Instructions on the first two pages outlined the rules and regulations concerning its use.  For example, if wounded and sent to a hospital, instructions stated that the pay book must remain in his possession.

Instructions for Pay Book Use

A pay book also contained basic information about its owner - his name, address, next of kin, the name of the person to which a portion of salary was assigned and the amount, the soldier's unit, regimental number, rank, occupation, attestation date and religion. 

Information pages from Edward Burns' pay book

The majority of the remaining pages were devoted to recording pay advances requested by the soldier.  Edward Burns' pay book lists several such payments, including one made on December 18, 1918 prior to "Leave to Brussels". 

Record of pay advances from Pte. Edward Burn's pay book

The final pages of the pay book contained a sample will, along with instructions on the process for writing both a "formal" and a "military" will.  A "formal" will dealt with the soldier's property and possessions at home and was to be completed using an appropriate form in the presence of two witnesses and a "testator", likely a commanding officer.  A "military will" referred to a soldier's personal effects, including any wages owed at the time of death.  Edward's pay book indicated that on October 29, 1917 he completed a "Military Will" that was forwarded to the "Officer, i/c Estates Branch" in Canada for safekeeping.  A final page at the end of the pay book was used to record vaccinations and other preventive medical services administered to the soldier.    

 Instructions for Writing a Formal Will

At the end of the war, every soldier with at least six months overseas service or one year service in Canada received a gratuity based upon length of service and rank.  Payment to a private who had served overseas ranged from a maximum of $ 420 for three years or more service to $ 210 for less than one year service.  Pte. Edward Burns was eligible for a War Service Gratuity of $ 280.00.  This sum was paid in four monthly installments of $ 70 beginning on March 15, 1919, the date of his discharge.  Soldiers also received a separation allowance of $ 120.00, divided into four monthly payments.  In total, Pte. Edward Burns received the balance of his salary owed on discharge ($ 133.74), a War Service Gratuity of $ 280.00 and separation allowance of $ 120.00 , for a respectable total of $ 533.74 .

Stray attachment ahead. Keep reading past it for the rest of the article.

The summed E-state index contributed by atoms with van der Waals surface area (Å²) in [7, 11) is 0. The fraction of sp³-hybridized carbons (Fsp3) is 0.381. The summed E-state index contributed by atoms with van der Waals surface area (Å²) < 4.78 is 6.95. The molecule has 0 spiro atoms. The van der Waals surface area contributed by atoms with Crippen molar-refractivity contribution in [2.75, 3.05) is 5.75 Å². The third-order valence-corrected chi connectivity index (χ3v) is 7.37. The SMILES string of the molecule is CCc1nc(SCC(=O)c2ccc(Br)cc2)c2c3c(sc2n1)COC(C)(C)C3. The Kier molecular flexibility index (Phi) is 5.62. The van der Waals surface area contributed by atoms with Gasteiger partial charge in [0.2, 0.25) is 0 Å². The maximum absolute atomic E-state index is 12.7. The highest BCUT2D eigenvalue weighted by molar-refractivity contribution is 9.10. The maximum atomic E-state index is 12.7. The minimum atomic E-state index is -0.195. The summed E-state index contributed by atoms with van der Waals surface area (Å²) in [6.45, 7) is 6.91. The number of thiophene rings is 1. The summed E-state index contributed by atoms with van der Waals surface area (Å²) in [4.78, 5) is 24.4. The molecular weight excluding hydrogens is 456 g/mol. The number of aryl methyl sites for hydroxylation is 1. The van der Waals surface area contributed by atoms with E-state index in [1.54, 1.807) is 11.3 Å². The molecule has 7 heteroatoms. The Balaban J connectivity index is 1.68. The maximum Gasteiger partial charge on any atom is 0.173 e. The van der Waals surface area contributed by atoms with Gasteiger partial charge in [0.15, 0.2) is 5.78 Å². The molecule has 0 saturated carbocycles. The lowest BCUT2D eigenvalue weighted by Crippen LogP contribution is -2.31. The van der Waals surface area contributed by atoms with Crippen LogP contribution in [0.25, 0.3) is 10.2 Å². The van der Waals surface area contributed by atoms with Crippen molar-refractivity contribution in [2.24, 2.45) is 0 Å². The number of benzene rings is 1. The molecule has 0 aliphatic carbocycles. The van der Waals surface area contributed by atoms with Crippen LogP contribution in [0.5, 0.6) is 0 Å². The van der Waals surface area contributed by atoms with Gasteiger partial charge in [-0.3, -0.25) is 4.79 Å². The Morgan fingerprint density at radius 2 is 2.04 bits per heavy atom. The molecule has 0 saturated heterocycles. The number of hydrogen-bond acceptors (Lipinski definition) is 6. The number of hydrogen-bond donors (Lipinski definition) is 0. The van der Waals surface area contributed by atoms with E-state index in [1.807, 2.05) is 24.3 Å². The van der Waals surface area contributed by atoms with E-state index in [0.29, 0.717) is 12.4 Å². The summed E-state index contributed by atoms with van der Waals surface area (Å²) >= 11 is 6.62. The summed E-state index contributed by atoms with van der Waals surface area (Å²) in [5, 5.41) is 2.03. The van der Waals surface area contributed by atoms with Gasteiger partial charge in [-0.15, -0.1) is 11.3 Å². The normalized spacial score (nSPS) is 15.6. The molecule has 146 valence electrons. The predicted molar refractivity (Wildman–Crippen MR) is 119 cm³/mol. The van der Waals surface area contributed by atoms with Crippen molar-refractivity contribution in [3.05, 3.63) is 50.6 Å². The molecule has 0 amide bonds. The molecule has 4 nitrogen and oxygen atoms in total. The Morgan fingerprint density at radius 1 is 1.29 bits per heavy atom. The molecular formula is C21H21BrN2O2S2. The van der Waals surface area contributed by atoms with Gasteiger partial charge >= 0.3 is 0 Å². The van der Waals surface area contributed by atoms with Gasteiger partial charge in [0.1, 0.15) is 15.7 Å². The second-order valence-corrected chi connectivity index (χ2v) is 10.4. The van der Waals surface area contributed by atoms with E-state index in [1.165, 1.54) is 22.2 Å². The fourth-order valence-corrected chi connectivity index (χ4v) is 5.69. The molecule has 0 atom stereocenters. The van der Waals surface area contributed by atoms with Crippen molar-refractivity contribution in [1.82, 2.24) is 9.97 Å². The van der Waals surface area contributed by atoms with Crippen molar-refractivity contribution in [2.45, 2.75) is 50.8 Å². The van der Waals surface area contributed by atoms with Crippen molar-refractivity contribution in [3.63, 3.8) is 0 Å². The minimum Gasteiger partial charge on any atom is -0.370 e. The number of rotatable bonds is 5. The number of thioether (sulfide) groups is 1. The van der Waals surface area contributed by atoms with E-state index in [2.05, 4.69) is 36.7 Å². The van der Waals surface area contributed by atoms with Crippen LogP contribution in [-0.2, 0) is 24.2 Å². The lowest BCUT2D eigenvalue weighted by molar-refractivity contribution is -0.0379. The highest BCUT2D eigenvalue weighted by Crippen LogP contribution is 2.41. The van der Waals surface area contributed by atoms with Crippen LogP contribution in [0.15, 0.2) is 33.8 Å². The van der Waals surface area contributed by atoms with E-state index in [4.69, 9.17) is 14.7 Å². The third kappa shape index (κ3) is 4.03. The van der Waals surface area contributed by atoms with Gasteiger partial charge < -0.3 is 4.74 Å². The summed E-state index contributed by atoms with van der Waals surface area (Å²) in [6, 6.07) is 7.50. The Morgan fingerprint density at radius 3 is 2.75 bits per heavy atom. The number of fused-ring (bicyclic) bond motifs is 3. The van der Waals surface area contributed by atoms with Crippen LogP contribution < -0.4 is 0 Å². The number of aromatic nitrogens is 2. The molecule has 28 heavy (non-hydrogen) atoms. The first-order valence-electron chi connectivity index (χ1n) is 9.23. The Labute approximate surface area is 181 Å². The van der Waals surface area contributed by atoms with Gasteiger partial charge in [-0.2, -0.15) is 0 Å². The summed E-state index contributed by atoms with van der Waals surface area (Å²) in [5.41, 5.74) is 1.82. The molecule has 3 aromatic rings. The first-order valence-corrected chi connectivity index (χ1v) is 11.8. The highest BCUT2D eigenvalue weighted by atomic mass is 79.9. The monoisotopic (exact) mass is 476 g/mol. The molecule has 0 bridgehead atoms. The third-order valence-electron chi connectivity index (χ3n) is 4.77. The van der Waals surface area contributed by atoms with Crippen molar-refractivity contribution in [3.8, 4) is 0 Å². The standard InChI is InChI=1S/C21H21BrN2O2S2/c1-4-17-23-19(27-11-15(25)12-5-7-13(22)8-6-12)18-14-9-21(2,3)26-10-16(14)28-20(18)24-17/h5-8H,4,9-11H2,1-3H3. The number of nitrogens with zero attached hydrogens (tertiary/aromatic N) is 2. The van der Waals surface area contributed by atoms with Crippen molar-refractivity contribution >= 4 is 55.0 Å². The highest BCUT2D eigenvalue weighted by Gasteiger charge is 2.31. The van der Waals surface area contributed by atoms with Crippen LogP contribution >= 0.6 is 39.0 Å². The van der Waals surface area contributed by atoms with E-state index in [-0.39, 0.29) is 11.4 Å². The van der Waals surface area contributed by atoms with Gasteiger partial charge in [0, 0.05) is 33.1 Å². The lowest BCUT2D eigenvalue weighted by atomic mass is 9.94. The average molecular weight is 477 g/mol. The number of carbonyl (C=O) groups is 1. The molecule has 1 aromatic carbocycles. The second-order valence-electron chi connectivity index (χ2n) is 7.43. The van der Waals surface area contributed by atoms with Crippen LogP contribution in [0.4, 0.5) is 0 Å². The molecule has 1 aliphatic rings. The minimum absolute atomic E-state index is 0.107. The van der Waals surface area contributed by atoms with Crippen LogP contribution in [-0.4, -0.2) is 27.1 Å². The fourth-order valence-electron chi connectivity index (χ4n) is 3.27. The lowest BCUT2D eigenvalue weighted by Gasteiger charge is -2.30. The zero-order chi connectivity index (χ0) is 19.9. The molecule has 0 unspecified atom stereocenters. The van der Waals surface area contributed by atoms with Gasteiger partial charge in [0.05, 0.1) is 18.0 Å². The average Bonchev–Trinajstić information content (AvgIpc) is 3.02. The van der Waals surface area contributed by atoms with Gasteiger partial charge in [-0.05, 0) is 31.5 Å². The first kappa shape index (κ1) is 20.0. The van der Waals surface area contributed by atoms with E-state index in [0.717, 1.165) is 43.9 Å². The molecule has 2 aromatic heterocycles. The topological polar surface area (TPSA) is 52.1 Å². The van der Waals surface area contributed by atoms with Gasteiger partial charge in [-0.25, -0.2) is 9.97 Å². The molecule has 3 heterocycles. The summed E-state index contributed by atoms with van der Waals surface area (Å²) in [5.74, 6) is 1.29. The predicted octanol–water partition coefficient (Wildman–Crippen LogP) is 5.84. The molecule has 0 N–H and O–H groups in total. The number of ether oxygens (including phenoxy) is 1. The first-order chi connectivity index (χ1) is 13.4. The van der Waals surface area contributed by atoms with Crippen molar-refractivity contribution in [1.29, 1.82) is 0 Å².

* Sapper: A combat soldier who performed an engineering or construction task related to military activity.  For example, sappers built bridges, laid or cleared minefields, constructed field defences, billings, roads and airfields in addition to carrying out necessary repairs.  They were fully trained infantry soldiers who could be placed in a combat role when required. (Source: Wikipedia)

**: Batman: A soldier assigned to a commissioned officer as a personal servant. (Source: Wikipedia)


1. Campbell, Brenda.  "Lest We Forget: Reliving the Life of a Canadian Soldier".  Learning Centre, Library and Archives Canada.  (List of pay by rank obtained from this source.)

2. Nicholson, Col. G. W. L.. Canadian Expeditionary Force, 1914-1919. Ottawa: Queen's Printer, 1962.  Available online.

3. Service Record of Pte. Edward Burns, Regimental No. 1030709.  Library and Archives Canada, RG 150, Accession 1992-923/166, Box 1300 - 11.

4. Service Record of Pte. Robert Burns, Regimental No. 57983.  Library and Archives Canada, RG 150, Accession 1992-93/166, Box 1306 - 47.

Images from Pte. Edward Burns' pay book courtesy of his nephew Rod MacDonald, Salmon River Lake.